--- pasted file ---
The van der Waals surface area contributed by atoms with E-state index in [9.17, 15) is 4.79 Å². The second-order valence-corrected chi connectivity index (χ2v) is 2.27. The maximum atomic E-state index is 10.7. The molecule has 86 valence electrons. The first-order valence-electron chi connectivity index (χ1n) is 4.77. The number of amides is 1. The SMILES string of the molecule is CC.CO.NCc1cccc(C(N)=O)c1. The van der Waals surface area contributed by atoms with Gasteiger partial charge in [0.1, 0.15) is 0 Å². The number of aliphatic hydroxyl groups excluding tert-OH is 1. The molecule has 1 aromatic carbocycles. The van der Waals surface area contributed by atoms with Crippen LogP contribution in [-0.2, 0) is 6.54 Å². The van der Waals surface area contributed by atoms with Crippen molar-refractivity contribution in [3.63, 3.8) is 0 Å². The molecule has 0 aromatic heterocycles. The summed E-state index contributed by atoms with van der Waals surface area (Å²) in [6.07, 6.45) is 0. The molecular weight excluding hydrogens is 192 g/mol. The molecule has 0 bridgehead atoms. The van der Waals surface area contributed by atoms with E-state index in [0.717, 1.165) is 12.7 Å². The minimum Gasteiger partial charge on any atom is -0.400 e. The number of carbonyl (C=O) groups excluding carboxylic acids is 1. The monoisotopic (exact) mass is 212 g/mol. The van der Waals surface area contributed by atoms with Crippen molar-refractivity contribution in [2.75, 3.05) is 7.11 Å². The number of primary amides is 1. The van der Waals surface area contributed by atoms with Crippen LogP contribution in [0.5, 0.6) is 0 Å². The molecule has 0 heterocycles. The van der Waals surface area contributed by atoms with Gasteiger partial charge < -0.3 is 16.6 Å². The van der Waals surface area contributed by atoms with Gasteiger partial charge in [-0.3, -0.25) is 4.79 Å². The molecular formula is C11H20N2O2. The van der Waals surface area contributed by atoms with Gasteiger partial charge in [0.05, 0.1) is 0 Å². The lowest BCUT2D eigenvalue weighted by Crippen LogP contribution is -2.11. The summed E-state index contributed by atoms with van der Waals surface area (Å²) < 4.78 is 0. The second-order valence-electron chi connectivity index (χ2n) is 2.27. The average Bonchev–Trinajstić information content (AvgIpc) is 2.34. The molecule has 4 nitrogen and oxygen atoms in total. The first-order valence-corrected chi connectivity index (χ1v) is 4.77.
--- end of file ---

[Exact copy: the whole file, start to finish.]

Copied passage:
The van der Waals surface area contributed by atoms with E-state index in [9.17, 15) is 4.79 Å². The second-order valence-corrected chi connectivity index (χ2v) is 2.27. The maximum atomic E-state index is 10.7. The molecule has 86 valence electrons. The first-order valence-electron chi connectivity index (χ1n) is 4.77. The number of amides is 1. The SMILES string of the molecule is CC.CO.NCc1cccc(C(N)=O)c1. The van der Waals surface area contributed by atoms with Gasteiger partial charge in [0.1, 0.15) is 0 Å². The number of aliphatic hydroxyl groups excluding tert-OH is 1. The molecule has 1 aromatic carbocycles. The van der Waals surface area contributed by atoms with Crippen LogP contribution in [-0.2, 0) is 6.54 Å². The van der Waals surface area contributed by atoms with Crippen molar-refractivity contribution in [3.63, 3.8) is 0 Å². The molecule has 0 aromatic heterocycles. The summed E-state index contributed by atoms with van der Waals surface area (Å²) in [6.07, 6.45) is 0. The molecular weight excluding hydrogens is 192 g/mol. The molecule has 0 bridgehead atoms. The van der Waals surface area contributed by atoms with E-state index in [0.717, 1.165) is 12.7 Å². The minimum Gasteiger partial charge on any atom is -0.400 e. The number of carbonyl (C=O) groups excluding carboxylic acids is 1. The monoisotopic (exact) mass is 212 g/mol. The van der Waals surface area contributed by atoms with Crippen molar-refractivity contribution in [2.75, 3.05) is 7.11 Å². The number of primary amides is 1. The van der Waals surface area contributed by atoms with Crippen LogP contribution in [0.5, 0.6) is 0 Å². The molecule has 0 heterocycles. The van der Waals surface area contributed by atoms with Gasteiger partial charge < -0.3 is 16.6 Å². The van der Waals surface area contributed by atoms with Gasteiger partial charge in [-0.3, -0.25) is 4.79 Å². The molecular formula is C11H20N2O2. The van der Waals surface area contributed by atoms with Gasteiger partial charge in [0.05, 0.1) is 0 Å². The lowest BCUT2D eigenvalue weighted by Crippen LogP contribution is -2.11. The summed E-state index contributed by atoms with van der Waals surface area (Å²) < 4.78 is 0. The second-order valence-electron chi connectivity index (χ2n) is 2.27. The average Bonchev–Trinajstić information content (AvgIpc) is 2.34. The molecule has 4 nitrogen and oxygen atoms in total. The first-order valence-corrected chi connectivity index (χ1v) is 4.77.